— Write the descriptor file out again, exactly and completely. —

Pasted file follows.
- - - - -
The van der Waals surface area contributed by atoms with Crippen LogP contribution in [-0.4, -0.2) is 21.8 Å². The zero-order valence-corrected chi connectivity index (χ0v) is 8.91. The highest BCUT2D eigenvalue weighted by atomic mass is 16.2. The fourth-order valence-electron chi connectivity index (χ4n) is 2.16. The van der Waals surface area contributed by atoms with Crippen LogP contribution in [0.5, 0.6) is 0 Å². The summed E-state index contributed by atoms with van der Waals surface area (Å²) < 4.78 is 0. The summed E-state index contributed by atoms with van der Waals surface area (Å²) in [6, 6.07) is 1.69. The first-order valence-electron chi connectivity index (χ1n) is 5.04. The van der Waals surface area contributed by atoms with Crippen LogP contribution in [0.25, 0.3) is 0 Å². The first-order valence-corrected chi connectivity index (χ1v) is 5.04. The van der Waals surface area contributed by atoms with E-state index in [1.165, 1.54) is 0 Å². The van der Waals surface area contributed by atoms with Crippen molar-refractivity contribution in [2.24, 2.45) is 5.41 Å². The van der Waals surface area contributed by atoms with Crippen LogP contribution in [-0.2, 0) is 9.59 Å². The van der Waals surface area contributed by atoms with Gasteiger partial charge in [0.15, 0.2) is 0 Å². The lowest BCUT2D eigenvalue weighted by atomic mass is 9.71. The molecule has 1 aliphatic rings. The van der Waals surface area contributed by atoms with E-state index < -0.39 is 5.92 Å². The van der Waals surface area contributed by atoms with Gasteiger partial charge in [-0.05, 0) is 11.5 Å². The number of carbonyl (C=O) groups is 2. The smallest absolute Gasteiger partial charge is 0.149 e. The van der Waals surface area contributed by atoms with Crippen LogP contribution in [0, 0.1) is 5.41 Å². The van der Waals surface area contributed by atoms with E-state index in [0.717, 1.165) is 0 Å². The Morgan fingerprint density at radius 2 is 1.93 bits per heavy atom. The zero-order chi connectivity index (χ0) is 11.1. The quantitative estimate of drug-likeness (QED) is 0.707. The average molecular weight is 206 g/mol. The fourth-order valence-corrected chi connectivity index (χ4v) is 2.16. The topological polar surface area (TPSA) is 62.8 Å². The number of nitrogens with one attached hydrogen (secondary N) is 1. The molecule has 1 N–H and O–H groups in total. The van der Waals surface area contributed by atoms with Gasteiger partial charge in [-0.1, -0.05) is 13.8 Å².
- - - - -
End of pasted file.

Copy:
The van der Waals surface area contributed by atoms with Crippen LogP contribution in [-0.4, -0.2) is 21.8 Å². The zero-order valence-corrected chi connectivity index (χ0v) is 8.91. The highest BCUT2D eigenvalue weighted by atomic mass is 16.2. The fourth-order valence-electron chi connectivity index (χ4n) is 2.16. The van der Waals surface area contributed by atoms with Crippen LogP contribution in [0.5, 0.6) is 0 Å². The summed E-state index contributed by atoms with van der Waals surface area (Å²) < 4.78 is 0. The summed E-state index contributed by atoms with van der Waals surface area (Å²) in [6, 6.07) is 1.69. The first-order valence-electron chi connectivity index (χ1n) is 5.04. The van der Waals surface area contributed by atoms with Crippen LogP contribution in [0.25, 0.3) is 0 Å². The first-order valence-corrected chi connectivity index (χ1v) is 5.04. The van der Waals surface area contributed by atoms with E-state index in [1.165, 1.54) is 0 Å². The van der Waals surface area contributed by atoms with Crippen molar-refractivity contribution in [2.24, 2.45) is 5.41 Å². The van der Waals surface area contributed by atoms with Crippen LogP contribution in [-0.2, 0) is 9.59 Å². The van der Waals surface area contributed by atoms with Gasteiger partial charge in [0.15, 0.2) is 0 Å². The lowest BCUT2D eigenvalue weighted by atomic mass is 9.71. The molecule has 1 aliphatic rings. The van der Waals surface area contributed by atoms with E-state index < -0.39 is 5.92 Å². The van der Waals surface area contributed by atoms with Gasteiger partial charge in [-0.05, 0) is 11.5 Å². The number of carbonyl (C=O) groups is 2. The smallest absolute Gasteiger partial charge is 0.149 e. The van der Waals surface area contributed by atoms with Crippen LogP contribution in [0, 0.1) is 5.41 Å². The van der Waals surface area contributed by atoms with E-state index in [0.717, 1.165) is 0 Å². The Morgan fingerprint density at radius 2 is 1.93 bits per heavy atom. The zero-order chi connectivity index (χ0) is 11.1. The quantitative estimate of drug-likeness (QED) is 0.707. The average molecular weight is 206 g/mol. The fourth-order valence-corrected chi connectivity index (χ4v) is 2.16. The topological polar surface area (TPSA) is 62.8 Å². The number of nitrogens with one attached hydrogen (secondary N) is 1. The molecule has 1 N–H and O–H groups in total. The van der Waals surface area contributed by atoms with Gasteiger partial charge in [-0.1, -0.05) is 13.8 Å².